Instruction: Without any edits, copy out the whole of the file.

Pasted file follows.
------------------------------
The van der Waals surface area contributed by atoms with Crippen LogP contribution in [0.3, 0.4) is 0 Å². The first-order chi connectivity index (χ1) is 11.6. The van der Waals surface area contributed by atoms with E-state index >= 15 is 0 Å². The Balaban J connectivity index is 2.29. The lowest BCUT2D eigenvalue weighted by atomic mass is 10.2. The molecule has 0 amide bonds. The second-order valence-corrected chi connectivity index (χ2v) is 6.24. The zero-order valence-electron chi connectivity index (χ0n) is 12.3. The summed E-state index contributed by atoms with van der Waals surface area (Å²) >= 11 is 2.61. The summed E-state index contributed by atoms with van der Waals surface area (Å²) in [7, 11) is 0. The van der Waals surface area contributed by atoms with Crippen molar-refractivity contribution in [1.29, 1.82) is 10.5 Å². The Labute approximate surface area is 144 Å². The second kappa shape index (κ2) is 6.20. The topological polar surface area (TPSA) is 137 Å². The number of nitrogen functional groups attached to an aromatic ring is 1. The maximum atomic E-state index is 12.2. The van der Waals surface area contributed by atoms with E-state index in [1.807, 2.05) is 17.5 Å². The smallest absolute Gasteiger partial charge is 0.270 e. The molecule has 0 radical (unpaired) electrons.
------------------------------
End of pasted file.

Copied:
The van der Waals surface area contributed by atoms with Crippen LogP contribution in [0.3, 0.4) is 0 Å². The first-order chi connectivity index (χ1) is 11.6. The van der Waals surface area contributed by atoms with E-state index >= 15 is 0 Å². The Balaban J connectivity index is 2.29. The lowest BCUT2D eigenvalue weighted by atomic mass is 10.2. The molecule has 0 amide bonds. The second-order valence-corrected chi connectivity index (χ2v) is 6.24. The zero-order valence-electron chi connectivity index (χ0n) is 12.3. The summed E-state index contributed by atoms with van der Waals surface area (Å²) >= 11 is 2.61. The summed E-state index contributed by atoms with van der Waals surface area (Å²) in [7, 11) is 0. The van der Waals surface area contributed by atoms with Crippen molar-refractivity contribution in [1.29, 1.82) is 10.5 Å². The Labute approximate surface area is 144 Å². The second kappa shape index (κ2) is 6.20. The topological polar surface area (TPSA) is 137 Å². The number of nitrogen functional groups attached to an aromatic ring is 1. The maximum atomic E-state index is 12.2. The van der Waals surface area contributed by atoms with E-state index in [1.807, 2.05) is 17.5 Å². The smallest absolute Gasteiger partial charge is 0.270 e. The molecule has 0 radical (unpaired) electrons.